For some strange reason I’ve had less time to go to the Decoy Hide recently – but Jen allows me a little self-indulgence once in a while!
This photo summarises the last couple of months on the lake. I was concentrating on the little egret, before it was photobombed by a grebe carrying fish for its chick!
For once I had the sense to follow the grebe and was rewarded by one of my better feeding sequences.
Meanwhile I was less successful with the little egret photos because I kept on over-exposing – a flaw in a number of my photos this time!
If you’ve ever tried to have a quiet romantic moment with your spouse and then one of your kids bursts in, you’ll feel some sympathy with one of the grebe pairs. They were going through a courtship ritual – in itself very unusual for midsummer, which made me wonder whether they were thinking of a second brood – only to be interrupted by little ‘un clearly wondering what on earth they were up to!
Feeding the chicks was the consistent theme throughout the last couple of months – the only difference being the size of the chicks. However there has also been a change in the numbers of chicks: both of the closer pairs started with three but by mid-July were down to two, which conveniently meant that each parent could focus on one chick. The number of herons and egrets around makes me suspect the fate of the other chicks.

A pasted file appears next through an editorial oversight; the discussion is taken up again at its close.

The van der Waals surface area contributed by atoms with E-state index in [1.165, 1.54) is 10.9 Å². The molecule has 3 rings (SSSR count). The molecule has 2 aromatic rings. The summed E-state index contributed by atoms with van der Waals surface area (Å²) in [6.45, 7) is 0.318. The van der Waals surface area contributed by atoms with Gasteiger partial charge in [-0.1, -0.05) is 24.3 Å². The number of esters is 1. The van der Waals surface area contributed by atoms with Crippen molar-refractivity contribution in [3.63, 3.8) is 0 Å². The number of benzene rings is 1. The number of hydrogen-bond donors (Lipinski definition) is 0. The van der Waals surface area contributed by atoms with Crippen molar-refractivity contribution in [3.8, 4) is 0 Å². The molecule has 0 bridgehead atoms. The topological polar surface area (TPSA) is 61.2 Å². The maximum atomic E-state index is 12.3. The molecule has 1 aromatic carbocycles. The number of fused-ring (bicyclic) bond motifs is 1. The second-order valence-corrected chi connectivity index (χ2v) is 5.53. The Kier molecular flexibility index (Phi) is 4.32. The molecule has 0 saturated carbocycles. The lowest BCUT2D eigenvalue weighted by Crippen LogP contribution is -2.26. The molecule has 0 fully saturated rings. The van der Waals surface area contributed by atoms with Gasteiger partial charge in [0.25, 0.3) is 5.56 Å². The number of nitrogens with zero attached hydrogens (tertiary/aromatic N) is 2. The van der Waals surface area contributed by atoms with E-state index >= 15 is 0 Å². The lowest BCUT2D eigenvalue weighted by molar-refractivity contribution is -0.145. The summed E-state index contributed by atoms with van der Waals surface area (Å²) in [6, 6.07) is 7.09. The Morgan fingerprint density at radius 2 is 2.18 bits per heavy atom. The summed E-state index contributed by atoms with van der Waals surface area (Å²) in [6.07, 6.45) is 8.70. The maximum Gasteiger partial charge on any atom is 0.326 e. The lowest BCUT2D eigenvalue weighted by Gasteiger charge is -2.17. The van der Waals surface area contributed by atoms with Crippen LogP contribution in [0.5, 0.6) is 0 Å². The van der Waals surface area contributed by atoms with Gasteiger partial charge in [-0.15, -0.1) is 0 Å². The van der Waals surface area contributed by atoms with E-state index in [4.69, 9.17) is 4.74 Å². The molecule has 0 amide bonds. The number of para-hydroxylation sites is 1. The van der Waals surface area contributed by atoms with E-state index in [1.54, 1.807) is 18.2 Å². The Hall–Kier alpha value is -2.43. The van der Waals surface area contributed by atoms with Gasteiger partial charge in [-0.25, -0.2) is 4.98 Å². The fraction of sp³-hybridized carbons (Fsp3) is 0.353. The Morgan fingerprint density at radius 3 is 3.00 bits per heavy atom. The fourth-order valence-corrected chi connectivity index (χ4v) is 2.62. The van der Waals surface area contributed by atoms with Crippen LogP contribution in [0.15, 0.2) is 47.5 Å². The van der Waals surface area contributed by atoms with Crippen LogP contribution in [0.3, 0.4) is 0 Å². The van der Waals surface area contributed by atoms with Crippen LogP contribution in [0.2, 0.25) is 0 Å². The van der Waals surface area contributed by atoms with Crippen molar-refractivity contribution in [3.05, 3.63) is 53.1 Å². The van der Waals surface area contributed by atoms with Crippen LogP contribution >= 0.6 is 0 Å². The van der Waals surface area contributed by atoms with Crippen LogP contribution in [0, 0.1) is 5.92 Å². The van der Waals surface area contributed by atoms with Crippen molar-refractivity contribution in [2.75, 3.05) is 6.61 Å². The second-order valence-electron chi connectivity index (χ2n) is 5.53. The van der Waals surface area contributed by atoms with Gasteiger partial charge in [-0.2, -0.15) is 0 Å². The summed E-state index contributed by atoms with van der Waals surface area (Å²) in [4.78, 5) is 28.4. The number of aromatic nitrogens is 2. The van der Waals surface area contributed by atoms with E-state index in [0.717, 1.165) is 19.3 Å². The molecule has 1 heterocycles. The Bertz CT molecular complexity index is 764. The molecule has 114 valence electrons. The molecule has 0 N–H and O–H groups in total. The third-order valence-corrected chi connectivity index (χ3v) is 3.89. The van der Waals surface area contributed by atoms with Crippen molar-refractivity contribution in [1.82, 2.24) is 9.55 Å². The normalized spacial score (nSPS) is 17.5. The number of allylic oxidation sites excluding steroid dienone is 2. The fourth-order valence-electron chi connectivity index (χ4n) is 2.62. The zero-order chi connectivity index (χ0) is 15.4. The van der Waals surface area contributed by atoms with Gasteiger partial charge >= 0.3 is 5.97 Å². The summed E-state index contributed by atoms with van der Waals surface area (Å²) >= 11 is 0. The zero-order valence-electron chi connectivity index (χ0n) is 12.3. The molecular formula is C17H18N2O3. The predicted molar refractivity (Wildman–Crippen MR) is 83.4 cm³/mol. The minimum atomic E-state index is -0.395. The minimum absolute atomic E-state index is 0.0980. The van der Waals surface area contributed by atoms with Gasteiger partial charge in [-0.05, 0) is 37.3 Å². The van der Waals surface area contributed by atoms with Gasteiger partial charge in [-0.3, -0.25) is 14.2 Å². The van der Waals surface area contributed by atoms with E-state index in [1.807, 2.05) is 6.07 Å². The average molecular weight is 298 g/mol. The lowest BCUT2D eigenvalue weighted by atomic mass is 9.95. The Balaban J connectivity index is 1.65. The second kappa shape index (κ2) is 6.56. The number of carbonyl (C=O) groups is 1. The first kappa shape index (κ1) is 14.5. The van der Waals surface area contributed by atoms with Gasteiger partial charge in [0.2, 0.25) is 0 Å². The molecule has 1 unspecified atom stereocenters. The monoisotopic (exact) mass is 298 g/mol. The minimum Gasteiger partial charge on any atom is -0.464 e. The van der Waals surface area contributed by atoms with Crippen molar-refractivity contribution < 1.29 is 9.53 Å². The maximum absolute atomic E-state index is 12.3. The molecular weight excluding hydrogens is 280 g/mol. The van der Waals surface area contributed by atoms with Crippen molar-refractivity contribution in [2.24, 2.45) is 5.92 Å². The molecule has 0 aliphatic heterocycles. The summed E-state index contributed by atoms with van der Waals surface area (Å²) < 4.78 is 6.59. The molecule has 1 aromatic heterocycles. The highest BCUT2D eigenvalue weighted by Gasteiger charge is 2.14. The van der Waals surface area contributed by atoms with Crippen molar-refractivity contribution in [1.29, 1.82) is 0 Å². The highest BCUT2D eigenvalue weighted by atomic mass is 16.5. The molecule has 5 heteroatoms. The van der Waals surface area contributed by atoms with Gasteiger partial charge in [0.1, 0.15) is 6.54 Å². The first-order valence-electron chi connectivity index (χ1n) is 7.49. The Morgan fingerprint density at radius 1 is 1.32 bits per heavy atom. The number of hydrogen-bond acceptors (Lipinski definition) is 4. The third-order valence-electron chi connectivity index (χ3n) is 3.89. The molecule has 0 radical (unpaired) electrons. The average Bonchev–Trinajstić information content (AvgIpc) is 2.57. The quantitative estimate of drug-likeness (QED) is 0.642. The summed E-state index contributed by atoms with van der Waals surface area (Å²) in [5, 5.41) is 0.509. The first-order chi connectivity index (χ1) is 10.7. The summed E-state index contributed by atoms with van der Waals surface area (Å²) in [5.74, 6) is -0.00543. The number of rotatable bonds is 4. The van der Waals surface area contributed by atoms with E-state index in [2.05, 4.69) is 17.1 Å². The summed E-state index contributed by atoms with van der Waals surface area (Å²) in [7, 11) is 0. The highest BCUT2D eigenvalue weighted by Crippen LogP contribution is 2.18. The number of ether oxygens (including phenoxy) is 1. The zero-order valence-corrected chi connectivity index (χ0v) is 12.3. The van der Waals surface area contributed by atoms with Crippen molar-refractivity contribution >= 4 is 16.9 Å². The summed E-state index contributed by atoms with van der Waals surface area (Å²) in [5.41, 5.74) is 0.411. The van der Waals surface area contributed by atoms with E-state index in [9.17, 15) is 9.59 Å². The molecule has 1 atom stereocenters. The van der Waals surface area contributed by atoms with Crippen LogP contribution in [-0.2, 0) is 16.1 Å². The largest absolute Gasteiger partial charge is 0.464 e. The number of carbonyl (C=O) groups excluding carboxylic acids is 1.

The third pair at the far end of the lake finally had chicks around the beginning of July – but I never saw them afterwards. Given the size of the lake I may simply not have seen them, but as I saw the parents a few times, I fear the herons may have had their way.
By mid-August there was only one nearly adult-sized chick left. This could mean one of two things: it could have been a disastrous few weeks for the grebes,or the bigger chicks may have flown elsewhere. I don’t know enough about grebe chicks to know when they disperse – but as they were already easily old enough to dive for protection some while back I am less sure they were gobbled up. In my experience grebes rarely fly, but of the five grebe flights I’ve seen this year, four were on my trip to the lake last week – which leads me to think that the older chicks may just have taken wing and dispersed.
One of my bogey birds, photographically, has been the great white egrets – which are large enough to seem easy to get. My luck changed at the end of June, though, when one arrived close to the hide and started hunting.
Last week an immature egret showed up close to the hide as well (which you can tell by the all-yellow bill).
Finally, a non-bird… I tend not to concentrate on the abundant dragon-flies, but this four-spot chaser perched on a reed very close by.